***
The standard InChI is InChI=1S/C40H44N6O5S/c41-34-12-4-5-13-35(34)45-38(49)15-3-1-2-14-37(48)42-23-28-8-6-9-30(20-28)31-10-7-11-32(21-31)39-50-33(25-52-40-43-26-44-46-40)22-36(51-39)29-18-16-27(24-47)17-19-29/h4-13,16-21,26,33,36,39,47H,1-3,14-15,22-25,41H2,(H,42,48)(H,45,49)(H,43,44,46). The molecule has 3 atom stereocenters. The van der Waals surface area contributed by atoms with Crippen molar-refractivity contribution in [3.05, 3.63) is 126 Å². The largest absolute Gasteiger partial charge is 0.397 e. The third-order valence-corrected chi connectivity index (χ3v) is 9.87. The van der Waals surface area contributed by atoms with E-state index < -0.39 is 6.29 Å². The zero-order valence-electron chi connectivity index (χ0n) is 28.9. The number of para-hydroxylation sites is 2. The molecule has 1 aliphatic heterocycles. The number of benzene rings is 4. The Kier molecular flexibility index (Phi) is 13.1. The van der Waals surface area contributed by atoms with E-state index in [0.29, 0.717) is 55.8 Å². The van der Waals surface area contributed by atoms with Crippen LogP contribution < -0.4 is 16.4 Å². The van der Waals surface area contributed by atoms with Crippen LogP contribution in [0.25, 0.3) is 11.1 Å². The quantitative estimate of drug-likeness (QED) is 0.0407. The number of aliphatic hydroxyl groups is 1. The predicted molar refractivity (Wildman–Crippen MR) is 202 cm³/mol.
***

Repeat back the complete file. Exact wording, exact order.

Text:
The standard InChI is InChI=1S/C40H44N6O5S/c41-34-12-4-5-13-35(34)45-38(49)15-3-1-2-14-37(48)42-23-28-8-6-9-30(20-28)31-10-7-11-32(21-31)39-50-33(25-52-40-43-26-44-46-40)22-36(51-39)29-18-16-27(24-47)17-19-29/h4-13,16-21,26,33,36,39,47H,1-3,14-15,22-25,41H2,(H,42,48)(H,45,49)(H,43,44,46). The molecule has 3 atom stereocenters. The van der Waals surface area contributed by atoms with Crippen molar-refractivity contribution in [3.05, 3.63) is 126 Å². The largest absolute Gasteiger partial charge is 0.397 e. The third-order valence-corrected chi connectivity index (χ3v) is 9.87. The van der Waals surface area contributed by atoms with E-state index < -0.39 is 6.29 Å². The zero-order valence-electron chi connectivity index (χ0n) is 28.9. The number of para-hydroxylation sites is 2. The molecule has 1 aliphatic heterocycles. The number of benzene rings is 4. The Kier molecular flexibility index (Phi) is 13.1. The van der Waals surface area contributed by atoms with E-state index in [0.29, 0.717) is 55.8 Å². The van der Waals surface area contributed by atoms with Crippen LogP contribution < -0.4 is 16.4 Å². The van der Waals surface area contributed by atoms with Crippen LogP contribution in [0.25, 0.3) is 11.1 Å². The quantitative estimate of drug-likeness (QED) is 0.0407. The number of aliphatic hydroxyl groups is 1. The predicted molar refractivity (Wildman–Crippen MR) is 202 cm³/mol.